Eli Whitney, the inventor of the cotton gin, was born on December 8, 1765, in Westborough, Massachusetts. His mother died when he was only eleven years old. At age 14, Eli had started his own business making and selling nails in his father’s workshop during the Revolutionary War.
While working as a school teacher and farmer, Whitney was able to save enough money to attend college at Yale University. After graduating with honors from Yale, he studied law, but failed to finish his studies because he couldn’t pay tuition. Consequently, Eli decided to make his fortune by moving to the South. During his travels southward, he met the Revolutionary War hero Nathanael Greene’s widow. Taking a liking to Whitney, Mrs. Greene invited him to visit her family’s Georgia plantation. Mrs. Greene and her soon to be husband, Phineas Miller, welcomed Eli and the two men later became partners in business.
After visiting cotton plantations in the south, Eli saw a need for an invention that would allow cotton farmers to harvest their cotton more efficiently for market. In 1793, Whitney was able to create such an invention that would change the harvesting of cotton forever. The invention of the “Cotton Gin” (short for Cotton Engine) helped to revolutionize the processing of cotton crops throughout the southern United States. The cotton gin is a device that mechanically removes the sharp seeds from cotton plants, thereby enabling plantation owners to produce 55 pounds of cotton per day. Whitney’s cotton gin was said to be one of the most important contributions to America’s Industrial Revolution. It was also said to have reinvigorated the practice of slavery, a practice that may have been in decline in the south before the invention. Cotton soon became America’s most important export and represented over 50% of the value of all goods shipped abroad from its shores between 1820 and 1860.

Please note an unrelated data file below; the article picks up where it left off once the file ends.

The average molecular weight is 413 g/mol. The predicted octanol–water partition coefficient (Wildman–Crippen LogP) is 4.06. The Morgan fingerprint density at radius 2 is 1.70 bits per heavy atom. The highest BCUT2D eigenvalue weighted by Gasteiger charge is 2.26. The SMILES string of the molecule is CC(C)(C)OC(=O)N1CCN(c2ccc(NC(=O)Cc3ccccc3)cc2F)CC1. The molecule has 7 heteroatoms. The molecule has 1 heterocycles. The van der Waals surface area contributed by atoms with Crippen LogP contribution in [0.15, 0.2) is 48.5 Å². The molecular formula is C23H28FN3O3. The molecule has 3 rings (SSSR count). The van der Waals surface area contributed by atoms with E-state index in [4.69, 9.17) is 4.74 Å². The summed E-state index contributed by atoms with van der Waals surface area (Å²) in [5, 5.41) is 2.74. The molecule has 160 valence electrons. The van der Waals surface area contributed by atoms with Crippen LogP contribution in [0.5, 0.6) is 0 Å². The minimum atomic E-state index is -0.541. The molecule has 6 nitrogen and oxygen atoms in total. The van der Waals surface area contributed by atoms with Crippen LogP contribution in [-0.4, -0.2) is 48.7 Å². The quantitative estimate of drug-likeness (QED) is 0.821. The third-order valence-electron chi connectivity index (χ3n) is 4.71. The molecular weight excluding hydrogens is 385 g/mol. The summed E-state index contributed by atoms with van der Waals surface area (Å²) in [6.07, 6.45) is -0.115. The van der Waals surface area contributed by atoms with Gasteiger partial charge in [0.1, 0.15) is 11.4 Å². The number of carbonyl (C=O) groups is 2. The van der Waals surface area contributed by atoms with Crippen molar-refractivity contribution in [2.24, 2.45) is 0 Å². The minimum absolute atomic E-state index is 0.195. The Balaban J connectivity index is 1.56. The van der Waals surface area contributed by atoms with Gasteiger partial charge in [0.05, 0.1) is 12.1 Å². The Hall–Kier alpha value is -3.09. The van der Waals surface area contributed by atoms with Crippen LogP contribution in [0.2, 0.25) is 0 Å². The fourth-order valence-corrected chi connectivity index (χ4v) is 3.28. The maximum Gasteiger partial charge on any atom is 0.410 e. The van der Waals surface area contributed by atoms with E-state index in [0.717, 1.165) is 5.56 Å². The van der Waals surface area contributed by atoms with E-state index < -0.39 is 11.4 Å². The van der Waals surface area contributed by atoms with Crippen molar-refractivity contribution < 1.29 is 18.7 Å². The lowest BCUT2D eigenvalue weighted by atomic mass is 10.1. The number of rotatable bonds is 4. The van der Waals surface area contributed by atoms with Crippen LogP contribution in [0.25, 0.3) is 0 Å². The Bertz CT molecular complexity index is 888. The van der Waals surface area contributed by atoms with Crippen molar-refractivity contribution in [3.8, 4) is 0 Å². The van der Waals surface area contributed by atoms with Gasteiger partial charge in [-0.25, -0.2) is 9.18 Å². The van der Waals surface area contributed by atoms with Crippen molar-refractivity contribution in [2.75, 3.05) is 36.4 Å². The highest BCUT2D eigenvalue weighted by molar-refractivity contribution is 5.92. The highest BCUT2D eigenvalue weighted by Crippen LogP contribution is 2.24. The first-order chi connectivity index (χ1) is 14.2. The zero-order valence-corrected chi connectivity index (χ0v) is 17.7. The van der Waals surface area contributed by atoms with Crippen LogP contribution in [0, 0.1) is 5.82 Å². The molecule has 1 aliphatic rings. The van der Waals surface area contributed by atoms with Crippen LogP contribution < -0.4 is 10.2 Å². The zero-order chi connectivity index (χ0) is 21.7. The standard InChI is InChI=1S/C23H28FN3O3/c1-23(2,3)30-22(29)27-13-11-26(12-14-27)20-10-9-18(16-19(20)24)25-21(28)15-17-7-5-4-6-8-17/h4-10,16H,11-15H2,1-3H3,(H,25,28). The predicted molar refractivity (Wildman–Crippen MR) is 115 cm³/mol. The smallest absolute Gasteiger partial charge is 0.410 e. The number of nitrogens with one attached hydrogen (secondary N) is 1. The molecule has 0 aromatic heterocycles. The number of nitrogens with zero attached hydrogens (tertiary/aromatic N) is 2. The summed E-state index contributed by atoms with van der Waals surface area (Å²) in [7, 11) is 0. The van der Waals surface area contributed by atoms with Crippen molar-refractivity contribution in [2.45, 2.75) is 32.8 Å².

While Eli Whitney is best known for inventing the cotton gin, he is also credited with the invention of the cotton milling machine. However, historians are not quite sure if he was the sole inventor of the cotton milling machine or if others were also working on the invention of these milling machines during the same time period. Being a true inventor at heart, Eli Whitney never stopped working on his inventions until his death on January 8, 1825. In the years before he died, Eli invented mechanical devices designed to help ease the pain of his prostrate cancer.